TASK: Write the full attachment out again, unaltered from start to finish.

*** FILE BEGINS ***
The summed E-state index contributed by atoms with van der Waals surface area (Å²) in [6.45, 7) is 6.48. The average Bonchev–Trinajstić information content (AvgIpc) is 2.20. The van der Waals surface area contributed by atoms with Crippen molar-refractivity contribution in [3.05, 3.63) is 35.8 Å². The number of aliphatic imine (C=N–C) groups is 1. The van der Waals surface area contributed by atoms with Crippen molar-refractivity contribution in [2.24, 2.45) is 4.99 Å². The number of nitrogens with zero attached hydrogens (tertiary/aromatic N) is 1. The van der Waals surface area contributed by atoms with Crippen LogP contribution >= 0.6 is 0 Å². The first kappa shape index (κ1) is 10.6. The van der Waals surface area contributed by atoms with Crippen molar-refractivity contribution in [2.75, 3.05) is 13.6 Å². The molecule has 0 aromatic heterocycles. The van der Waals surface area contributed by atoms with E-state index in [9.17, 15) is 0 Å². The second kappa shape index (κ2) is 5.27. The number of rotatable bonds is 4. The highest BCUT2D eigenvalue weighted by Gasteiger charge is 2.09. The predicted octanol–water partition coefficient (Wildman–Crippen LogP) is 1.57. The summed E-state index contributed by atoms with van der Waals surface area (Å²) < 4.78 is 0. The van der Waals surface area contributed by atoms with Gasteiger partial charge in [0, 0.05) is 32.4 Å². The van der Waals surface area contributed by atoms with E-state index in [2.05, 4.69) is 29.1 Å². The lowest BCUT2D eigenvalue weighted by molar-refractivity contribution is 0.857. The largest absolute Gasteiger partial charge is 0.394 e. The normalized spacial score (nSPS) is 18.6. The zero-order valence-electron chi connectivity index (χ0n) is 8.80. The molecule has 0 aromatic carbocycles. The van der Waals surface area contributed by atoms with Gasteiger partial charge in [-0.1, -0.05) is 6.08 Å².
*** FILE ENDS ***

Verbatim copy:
The summed E-state index contributed by atoms with van der Waals surface area (Å²) in [6.45, 7) is 6.48. The average Bonchev–Trinajstić information content (AvgIpc) is 2.20. The van der Waals surface area contributed by atoms with Crippen molar-refractivity contribution in [3.05, 3.63) is 35.8 Å². The number of aliphatic imine (C=N–C) groups is 1. The van der Waals surface area contributed by atoms with Crippen molar-refractivity contribution in [2.24, 2.45) is 4.99 Å². The number of nitrogens with zero attached hydrogens (tertiary/aromatic N) is 1. The van der Waals surface area contributed by atoms with Crippen LogP contribution >= 0.6 is 0 Å². The first kappa shape index (κ1) is 10.6. The van der Waals surface area contributed by atoms with Crippen molar-refractivity contribution in [2.75, 3.05) is 13.6 Å². The molecule has 0 aromatic heterocycles. The van der Waals surface area contributed by atoms with E-state index in [9.17, 15) is 0 Å². The second kappa shape index (κ2) is 5.27. The number of rotatable bonds is 4. The highest BCUT2D eigenvalue weighted by Gasteiger charge is 2.09. The predicted octanol–water partition coefficient (Wildman–Crippen LogP) is 1.57. The summed E-state index contributed by atoms with van der Waals surface area (Å²) < 4.78 is 0. The van der Waals surface area contributed by atoms with Gasteiger partial charge in [0, 0.05) is 32.4 Å². The van der Waals surface area contributed by atoms with E-state index in [2.05, 4.69) is 29.1 Å². The lowest BCUT2D eigenvalue weighted by molar-refractivity contribution is 0.857. The largest absolute Gasteiger partial charge is 0.394 e. The normalized spacial score (nSPS) is 18.6. The zero-order valence-electron chi connectivity index (χ0n) is 8.80. The molecule has 0 aromatic carbocycles. The van der Waals surface area contributed by atoms with Gasteiger partial charge in [-0.1, -0.05) is 6.08 Å².